A battleship turned into a museum was a fascinating concept in itself. Their vintage aircraft collection was a value-added bonus. But for our money the greatest exhibit of all aboard the USS Intrepid Sea, Air & Space Museum was a premium exhibit space on the upper deck showcasing the great-granddaddy of the American Space Shuttle program, the one that started it all, the Space Shuttle Enterprise.
Parked beneath the Enterprise is a second vehicle: one of the shuttles used in filming episodes of the original Star Trek series during its 1966-1969 run. Because someone among their ranks has dual senses of humor and awesomeness, we have the Enterprise shuttle and an Enterprise shuttle, basking together with an aura of simulated starshine for ambiance. Call them the Astrodynamic Duo.
Previously on Midlife Crisis Crossover:
Every year from 1999 to 2015 my wife Anne and I took a road trip to a different part of the United States and visited attractions, wonders, and events we didn’t have back home in Indianapolis. With my son’s senior year in college imminent and next summer likely to be one of major upheaval for him (Lord willing), the summer of 2016 seemed like a good time to get the old trio back together again for one last family vacation before he heads off into adulthood and forgets we’re still here. In honor of one of our all-time favorite vacations to date, we scheduled our long-awaited return to New York City…
The museum had a handful of items supporting to the “space” aspect of the name — not as many as we enjoyed at Kansas’ Cosmosphere (cf. our 2012 road trip), and nowhere near the American space cornucopia that is Kennedy Space Center (cf. our 2007 road trip), but it was a start. Down on the hangar deck, the largest artifact was also the most disappointing. This Mercury space capsule looked cool till we read the placard.
Meanwhile on the upper deck: one real Space Shuttle from NASA’s space program alongside one real, fictional shuttle from a CBS TV program.
The Enterprise sadly was never meant for spaceflight proper. It was the first of its kind, a proof-of-concept prototype built in 1976 to herald the future of American space exploration. It ran through a few atmospheric flights attached to other craft, performed free-flight a couple of times, and ultimately paved the way for Columbia, Challenger, Discovery, Atlantis, and Endeavour before the program was scrapped in 2011 because none of them returned from space filled with cash.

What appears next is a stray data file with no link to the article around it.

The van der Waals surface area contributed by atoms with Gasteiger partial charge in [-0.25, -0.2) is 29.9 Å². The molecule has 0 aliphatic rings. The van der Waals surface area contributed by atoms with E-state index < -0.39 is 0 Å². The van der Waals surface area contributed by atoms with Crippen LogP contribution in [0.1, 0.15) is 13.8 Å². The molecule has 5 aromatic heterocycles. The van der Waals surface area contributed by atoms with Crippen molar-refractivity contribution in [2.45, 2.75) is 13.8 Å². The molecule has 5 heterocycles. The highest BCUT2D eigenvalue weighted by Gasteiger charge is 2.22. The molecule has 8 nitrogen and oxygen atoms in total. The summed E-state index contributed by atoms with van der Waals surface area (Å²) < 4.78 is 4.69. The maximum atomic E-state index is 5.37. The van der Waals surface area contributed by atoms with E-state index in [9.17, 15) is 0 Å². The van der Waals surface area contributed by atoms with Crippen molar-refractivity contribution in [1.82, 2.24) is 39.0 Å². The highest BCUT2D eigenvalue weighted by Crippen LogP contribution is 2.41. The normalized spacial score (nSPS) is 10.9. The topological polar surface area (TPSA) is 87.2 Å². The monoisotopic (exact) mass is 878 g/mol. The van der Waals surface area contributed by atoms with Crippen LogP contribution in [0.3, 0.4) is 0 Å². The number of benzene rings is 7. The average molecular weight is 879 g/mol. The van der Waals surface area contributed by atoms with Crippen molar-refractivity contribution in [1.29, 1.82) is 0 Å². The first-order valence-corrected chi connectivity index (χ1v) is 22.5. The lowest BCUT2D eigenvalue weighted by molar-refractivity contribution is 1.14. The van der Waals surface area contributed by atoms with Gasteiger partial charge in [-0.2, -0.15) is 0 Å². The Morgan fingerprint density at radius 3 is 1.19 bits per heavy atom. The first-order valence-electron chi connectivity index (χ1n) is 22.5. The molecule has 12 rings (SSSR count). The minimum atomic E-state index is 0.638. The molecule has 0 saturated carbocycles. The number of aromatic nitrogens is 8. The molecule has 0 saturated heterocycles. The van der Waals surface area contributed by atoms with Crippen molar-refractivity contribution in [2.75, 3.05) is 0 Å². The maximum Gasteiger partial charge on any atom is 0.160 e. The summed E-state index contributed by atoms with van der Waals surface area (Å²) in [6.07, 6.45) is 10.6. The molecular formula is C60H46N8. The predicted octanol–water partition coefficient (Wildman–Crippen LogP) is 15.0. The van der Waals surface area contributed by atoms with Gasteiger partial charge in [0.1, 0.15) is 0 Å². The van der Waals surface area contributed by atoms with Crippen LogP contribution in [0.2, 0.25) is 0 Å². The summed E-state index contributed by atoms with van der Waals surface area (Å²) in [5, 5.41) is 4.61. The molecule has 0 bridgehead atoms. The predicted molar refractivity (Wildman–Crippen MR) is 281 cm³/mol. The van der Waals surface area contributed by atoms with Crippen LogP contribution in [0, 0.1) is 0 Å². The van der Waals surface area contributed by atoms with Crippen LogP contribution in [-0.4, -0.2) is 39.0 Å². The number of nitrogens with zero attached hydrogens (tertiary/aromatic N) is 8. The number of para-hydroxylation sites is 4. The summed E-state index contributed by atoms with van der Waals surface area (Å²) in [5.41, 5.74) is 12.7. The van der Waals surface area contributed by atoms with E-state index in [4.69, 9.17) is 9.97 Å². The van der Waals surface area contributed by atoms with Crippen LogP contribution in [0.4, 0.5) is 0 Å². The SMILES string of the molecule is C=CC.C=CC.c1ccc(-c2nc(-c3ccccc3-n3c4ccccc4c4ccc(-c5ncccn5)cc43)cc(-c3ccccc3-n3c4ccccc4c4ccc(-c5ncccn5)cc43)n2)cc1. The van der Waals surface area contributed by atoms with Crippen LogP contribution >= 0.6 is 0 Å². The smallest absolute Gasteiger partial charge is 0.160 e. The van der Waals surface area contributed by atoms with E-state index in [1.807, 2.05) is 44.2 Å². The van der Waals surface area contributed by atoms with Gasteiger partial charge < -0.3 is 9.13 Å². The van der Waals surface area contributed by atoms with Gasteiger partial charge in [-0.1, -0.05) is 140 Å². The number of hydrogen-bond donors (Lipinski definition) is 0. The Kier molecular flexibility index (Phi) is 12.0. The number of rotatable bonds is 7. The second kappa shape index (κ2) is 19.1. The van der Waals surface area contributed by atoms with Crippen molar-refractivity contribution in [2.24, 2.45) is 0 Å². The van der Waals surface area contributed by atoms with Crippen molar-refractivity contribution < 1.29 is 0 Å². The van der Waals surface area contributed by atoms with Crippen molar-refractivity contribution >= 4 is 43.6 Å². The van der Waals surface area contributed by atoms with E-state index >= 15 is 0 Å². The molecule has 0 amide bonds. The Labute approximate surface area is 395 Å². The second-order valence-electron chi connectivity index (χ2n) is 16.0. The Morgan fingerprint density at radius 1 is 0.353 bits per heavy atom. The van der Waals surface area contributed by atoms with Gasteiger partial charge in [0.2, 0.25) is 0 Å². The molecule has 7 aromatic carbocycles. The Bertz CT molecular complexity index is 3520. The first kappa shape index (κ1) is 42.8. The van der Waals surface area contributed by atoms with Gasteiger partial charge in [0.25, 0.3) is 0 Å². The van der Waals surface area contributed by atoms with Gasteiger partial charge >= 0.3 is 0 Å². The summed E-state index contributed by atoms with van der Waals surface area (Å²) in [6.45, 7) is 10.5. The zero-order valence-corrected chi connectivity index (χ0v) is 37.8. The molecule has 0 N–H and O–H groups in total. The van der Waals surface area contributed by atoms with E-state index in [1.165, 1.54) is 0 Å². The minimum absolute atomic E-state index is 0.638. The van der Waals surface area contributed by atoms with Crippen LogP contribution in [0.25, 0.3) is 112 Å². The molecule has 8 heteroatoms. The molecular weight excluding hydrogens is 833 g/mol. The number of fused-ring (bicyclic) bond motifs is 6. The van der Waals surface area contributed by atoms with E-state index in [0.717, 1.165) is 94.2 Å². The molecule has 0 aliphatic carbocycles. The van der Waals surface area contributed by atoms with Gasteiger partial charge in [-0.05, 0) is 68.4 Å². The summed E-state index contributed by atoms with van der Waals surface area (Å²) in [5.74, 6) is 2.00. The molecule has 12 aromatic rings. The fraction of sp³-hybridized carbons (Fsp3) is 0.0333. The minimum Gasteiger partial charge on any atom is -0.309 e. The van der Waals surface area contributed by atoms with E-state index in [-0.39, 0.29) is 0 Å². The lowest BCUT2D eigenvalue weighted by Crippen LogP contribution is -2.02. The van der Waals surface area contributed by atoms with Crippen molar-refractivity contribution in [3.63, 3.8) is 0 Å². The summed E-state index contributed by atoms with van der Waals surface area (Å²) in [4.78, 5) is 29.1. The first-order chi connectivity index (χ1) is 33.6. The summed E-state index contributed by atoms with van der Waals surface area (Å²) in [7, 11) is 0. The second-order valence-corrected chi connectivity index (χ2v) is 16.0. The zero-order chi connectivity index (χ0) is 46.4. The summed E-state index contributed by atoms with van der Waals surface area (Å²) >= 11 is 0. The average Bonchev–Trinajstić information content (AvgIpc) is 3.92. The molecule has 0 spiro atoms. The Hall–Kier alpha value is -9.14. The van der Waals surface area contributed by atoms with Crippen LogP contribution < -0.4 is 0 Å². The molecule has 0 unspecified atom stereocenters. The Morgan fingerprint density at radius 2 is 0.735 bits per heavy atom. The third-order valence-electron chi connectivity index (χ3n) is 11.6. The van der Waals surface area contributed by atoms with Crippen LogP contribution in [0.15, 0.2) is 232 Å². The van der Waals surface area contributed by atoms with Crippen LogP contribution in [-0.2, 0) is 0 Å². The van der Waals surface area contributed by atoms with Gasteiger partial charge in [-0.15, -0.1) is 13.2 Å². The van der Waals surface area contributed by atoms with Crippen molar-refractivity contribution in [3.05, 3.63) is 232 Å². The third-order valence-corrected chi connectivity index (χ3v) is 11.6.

Americans are achingly aware of the final fates of Challenger and Columbia. As of this writing, Atlantis is now at Kennedy Space Center (presumably in place of the shuttle replica we boarded in 2007); the Discovery is at the National Air & Space Museum in Washington, DC (delivered there nine years after our 2003 DC trip); and the Endeavor is at L.A.’s California Science Center (a bit far for us, but maybe someday).
As for the Enterprise? Right here in Manhattan, floating on the Hudson River.
Like the space shuttle Enterprise, the starship Enterprise‘s shuttle was never fitted for true spaceflight. That would’ve made for a daunting set for filming, especially on a 1960s TV budget. Like many a TV prop from yesteryear, this one had fallen into disrepair until a group of dedicated fans teamed up and raised the funds to restore it for display purposes.
Some of the surrounding placards were vague as to which episode this particular shuttle was from, but it’s been christened the Galileo in honor of the only Federation shuttle to get its name into an episode title. (I nearly wrote “the only Federation vehicle” till I remembered the Pegasus from The Next Generation, probably among others. Gaffe averted.)
These two objects of wonder, ultimately, are why we declined the Intrepid’s other Trek-themed premium-admission exhibit, the interactive “Starfleet Academy Experience”. It sounded like an intriguing simulation, but we had a few more days of Manhattan plans ahead, not-unlimited funds at our disposal, and a more invested interest in seeing the real things shine.
To be continued!
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